Rural Oklahomans not alone in supporting school choice


Ray Carter | January 31, 2023

Rural Oklahomans not alone in supporting school choice

Ray Carter

Polling and election results have shown Oklahomans support school choice, including strong support among those living in rural areas, despite critics’ claims that school choice won’t work in rural communities.

New polling in Texas shows rural residents in a neighboring state also share that view.

The results of a January poll conducted by the University of Houston’s Hobby School of Public Affairs found that 62 percent of Texans living in rural counties said they would support a policy that provides tax-funded vouchers for all parents in Texas.

Rural voters were far less supportive of school-choice proposals that excluded rural families. When asked if they would support a policy to provide low-income Texas parents in populous urban counties with tax-funded vouchers, just 43 percent of voters in rural counties expressed support.

A summary released by the University of Houston’s Hobby School of Public Affairs noted, “… Texans living in rural areas of the state are significantly more likely than Texans living in urban areas of the state to support giving all Texas parents tax-funded vouchers they can use to help pay for their child’s private school tuition.”

The Texas poll results are similar to results in Oklahoma.

A Sooner Survey poll conducted by Cole Hargrave Snodgrass & Associates in January 2022 found that 70 percent of rural voters in Oklahoma supported using tax dollars to send a child to a school setting that best serves them—including private or parochial schools.

“While school administrators and others want to paint school choice as an enemy of rural Oklahoma, voters in those areas do not buy it,” wrote Pat McFerron, president of Cole Hargrave Snodgrass & Associates. “In fact, those living in the 71 counties outside the OKC and Tulsa metros are among the most supportive of school choice (70% favor vs. 25% oppose).”

Gov. Kevin Stitt and State Superintendent of Public Instruction Ryan Walters, who both ran as supporters of school choice, received some of their strongest voter support in rural counties in last November’s elections.

Opponents of school choice have vigorously (if self-contradictorily) claimed that school-choice programs will not work in rural areas because there are not enough private-school options or that school-choice programs will force the closure of traditional public schools in rural areas because so many families will depart for private schools.

However, recent students in two states that have long had expansive school-choice programs, including in rural areas, have rebutted those attacks.

“Rustic Renaissance: Education Choice in Rural America,” a report from The Heritage Foundation, examined Arizona data. The National Center for Education Statistics listed 224 regular school districts in Arizona in 1993, the year before choice began in that state. In 2019, there were 226 Arizona regular school districts. Since the advent of choice in Arizona, the report found there have been consolidations of rural districts in two counties, the closure of a district in a county without charter or private schools, and one new district created.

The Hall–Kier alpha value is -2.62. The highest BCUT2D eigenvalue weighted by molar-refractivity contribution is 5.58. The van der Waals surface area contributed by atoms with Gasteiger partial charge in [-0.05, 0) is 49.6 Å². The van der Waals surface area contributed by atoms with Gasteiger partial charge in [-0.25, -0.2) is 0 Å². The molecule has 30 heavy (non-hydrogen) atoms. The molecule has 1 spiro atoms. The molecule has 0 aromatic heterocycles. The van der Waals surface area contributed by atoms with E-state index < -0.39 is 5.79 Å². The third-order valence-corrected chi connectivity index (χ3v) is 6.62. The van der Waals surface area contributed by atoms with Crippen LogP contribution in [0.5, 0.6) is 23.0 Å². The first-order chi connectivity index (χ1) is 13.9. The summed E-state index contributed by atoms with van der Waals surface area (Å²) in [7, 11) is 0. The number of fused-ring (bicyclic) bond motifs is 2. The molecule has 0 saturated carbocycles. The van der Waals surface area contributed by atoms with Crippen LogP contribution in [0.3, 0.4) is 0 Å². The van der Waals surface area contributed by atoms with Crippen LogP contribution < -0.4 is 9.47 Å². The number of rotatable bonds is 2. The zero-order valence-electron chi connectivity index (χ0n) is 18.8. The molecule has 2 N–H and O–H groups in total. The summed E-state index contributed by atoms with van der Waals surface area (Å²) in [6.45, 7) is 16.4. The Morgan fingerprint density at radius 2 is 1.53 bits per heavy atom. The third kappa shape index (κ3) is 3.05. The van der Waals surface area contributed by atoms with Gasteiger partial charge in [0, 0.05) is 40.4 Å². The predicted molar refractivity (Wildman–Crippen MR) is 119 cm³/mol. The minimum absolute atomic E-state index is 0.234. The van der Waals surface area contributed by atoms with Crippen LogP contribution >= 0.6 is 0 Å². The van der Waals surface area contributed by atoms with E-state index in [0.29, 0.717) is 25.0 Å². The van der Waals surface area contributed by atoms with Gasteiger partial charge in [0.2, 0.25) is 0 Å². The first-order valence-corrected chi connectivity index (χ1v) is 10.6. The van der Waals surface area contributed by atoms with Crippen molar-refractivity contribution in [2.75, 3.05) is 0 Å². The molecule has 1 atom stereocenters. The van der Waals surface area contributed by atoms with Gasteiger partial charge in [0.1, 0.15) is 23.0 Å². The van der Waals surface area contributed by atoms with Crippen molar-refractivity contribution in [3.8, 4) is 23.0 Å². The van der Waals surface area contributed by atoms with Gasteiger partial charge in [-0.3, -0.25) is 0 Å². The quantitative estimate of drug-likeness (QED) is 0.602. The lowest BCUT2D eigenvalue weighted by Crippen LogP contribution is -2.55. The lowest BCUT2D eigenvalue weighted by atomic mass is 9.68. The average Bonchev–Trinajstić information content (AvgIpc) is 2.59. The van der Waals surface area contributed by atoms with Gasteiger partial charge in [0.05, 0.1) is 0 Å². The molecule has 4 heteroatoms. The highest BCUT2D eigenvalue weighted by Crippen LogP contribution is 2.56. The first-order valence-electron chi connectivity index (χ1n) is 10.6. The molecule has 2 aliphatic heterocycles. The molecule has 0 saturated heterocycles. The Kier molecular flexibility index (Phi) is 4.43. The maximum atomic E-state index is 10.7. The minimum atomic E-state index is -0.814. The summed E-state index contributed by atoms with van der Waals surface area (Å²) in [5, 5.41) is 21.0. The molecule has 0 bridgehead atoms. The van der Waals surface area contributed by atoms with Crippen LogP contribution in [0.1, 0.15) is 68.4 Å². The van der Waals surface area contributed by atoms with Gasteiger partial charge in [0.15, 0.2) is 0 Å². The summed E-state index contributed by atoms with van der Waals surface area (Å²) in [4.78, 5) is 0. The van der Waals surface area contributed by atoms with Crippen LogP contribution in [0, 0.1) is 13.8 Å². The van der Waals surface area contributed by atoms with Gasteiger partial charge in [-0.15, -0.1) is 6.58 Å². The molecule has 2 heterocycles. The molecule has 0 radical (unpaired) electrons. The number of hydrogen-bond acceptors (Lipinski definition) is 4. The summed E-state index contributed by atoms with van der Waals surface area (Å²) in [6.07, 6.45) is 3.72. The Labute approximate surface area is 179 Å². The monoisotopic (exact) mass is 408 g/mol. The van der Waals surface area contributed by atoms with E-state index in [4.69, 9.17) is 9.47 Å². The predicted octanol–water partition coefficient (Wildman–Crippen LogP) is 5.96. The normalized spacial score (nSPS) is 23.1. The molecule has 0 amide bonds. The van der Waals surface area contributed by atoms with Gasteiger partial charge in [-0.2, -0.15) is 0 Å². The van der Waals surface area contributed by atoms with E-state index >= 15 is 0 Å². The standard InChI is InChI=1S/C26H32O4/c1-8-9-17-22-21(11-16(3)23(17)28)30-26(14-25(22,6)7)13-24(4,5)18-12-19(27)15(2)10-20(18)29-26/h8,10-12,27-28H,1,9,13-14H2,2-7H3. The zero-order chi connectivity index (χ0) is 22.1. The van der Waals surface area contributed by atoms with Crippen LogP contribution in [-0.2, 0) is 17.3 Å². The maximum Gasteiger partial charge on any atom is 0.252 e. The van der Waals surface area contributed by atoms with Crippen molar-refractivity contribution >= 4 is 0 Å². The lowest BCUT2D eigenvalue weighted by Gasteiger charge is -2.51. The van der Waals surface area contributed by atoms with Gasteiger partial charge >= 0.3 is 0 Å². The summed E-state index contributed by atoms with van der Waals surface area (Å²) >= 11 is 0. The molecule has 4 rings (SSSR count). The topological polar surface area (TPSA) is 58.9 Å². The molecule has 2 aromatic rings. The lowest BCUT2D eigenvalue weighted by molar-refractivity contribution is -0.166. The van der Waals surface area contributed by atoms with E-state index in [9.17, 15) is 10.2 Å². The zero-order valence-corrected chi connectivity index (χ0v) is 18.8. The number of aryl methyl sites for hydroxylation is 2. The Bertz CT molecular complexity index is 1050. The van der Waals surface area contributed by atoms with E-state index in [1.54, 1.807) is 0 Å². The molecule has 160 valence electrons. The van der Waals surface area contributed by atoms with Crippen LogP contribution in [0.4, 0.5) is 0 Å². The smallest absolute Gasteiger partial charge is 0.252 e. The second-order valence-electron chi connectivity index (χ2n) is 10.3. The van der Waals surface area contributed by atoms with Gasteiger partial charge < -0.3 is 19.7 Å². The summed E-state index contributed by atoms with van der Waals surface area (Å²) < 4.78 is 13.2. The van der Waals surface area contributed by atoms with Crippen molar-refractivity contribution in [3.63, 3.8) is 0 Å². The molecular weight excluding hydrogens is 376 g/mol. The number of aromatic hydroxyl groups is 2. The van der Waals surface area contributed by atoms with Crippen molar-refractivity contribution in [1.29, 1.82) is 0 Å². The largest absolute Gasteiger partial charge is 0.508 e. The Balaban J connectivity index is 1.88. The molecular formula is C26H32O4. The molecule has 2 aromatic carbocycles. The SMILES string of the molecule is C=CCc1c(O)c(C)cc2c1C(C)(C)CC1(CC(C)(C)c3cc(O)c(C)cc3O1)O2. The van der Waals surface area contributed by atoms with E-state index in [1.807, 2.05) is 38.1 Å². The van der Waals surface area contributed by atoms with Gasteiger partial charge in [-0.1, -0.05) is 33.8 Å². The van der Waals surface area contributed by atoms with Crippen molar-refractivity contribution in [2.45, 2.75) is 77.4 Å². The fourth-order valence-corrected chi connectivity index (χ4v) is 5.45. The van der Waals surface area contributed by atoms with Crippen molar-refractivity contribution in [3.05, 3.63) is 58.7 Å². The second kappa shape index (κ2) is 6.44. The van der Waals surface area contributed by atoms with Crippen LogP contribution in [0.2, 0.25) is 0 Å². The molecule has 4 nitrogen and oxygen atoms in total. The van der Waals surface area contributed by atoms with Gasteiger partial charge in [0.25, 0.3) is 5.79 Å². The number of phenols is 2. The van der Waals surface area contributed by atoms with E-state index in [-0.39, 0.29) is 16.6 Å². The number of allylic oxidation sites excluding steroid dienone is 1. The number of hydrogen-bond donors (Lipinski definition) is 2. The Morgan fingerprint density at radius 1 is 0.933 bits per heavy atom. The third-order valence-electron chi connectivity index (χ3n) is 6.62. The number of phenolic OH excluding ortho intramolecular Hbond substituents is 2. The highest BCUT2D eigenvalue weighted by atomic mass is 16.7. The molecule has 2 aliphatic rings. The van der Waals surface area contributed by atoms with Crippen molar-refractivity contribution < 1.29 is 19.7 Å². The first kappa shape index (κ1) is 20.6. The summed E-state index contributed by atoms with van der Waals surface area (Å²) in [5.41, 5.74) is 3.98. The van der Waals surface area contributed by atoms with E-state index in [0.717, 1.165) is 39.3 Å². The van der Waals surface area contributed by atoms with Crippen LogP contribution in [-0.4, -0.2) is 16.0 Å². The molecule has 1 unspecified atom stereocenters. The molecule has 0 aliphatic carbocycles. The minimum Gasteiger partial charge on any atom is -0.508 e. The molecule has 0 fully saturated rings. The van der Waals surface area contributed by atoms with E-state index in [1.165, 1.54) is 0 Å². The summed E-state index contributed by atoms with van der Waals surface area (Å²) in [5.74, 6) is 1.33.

“The news of rural school districts dying because of choice seems to have been greatly exaggerated,” the Heritage report stated.

“Rerouting … the Myths of Rural Education Choice,” a study by Step Up for Students, reviewed data from Florida and found that “the myth about school choice not working in rural areas doesn’t stand up to scrutiny.”

Thanks in part to state school-choice programs, the Step Up for Students report found the share of rural students enrolled in private schools surged 70 percent between 2011 and 2021, and that 16.7 percent of students in Florida’s 30 rural counties attended something other than a district school, whether a private school, charter school, or home education during the 2021-22 school year.

“Private schools are being created to meet demand,” the Step Up for Students report stated. “The number of private schools in Florida’s rural counties has expanded over the past 20 years, from 69 to 120. Even in the most sparsely populated counties, choice is enabling supply to meet demand.”

Ray Carter Director, Center for Independent Journalism

Ray Carter

Director, Center for Independent Journalism

Ray Carter is the director of OCPA’s Center for Independent Journalism. He has two decades of experience in journalism and communications. He previously served as senior Capitol reporter for The Journal Record, media director for the Oklahoma House of Representatives, and chief editorial writer at The Oklahoman. As a reporter for The Journal Record, Carter received 12 Carl Rogan Awards in four years—including awards for investigative reporting, general news reporting, feature writing, spot news reporting, business reporting, and sports reporting. While at The Oklahoman, he was the recipient of several awards, including first place in the editorial writing category of the Associated Press/Oklahoma News Executives Carl Rogan Memorial News Excellence Competition for an editorial on the history of racism in the Oklahoma legislature.

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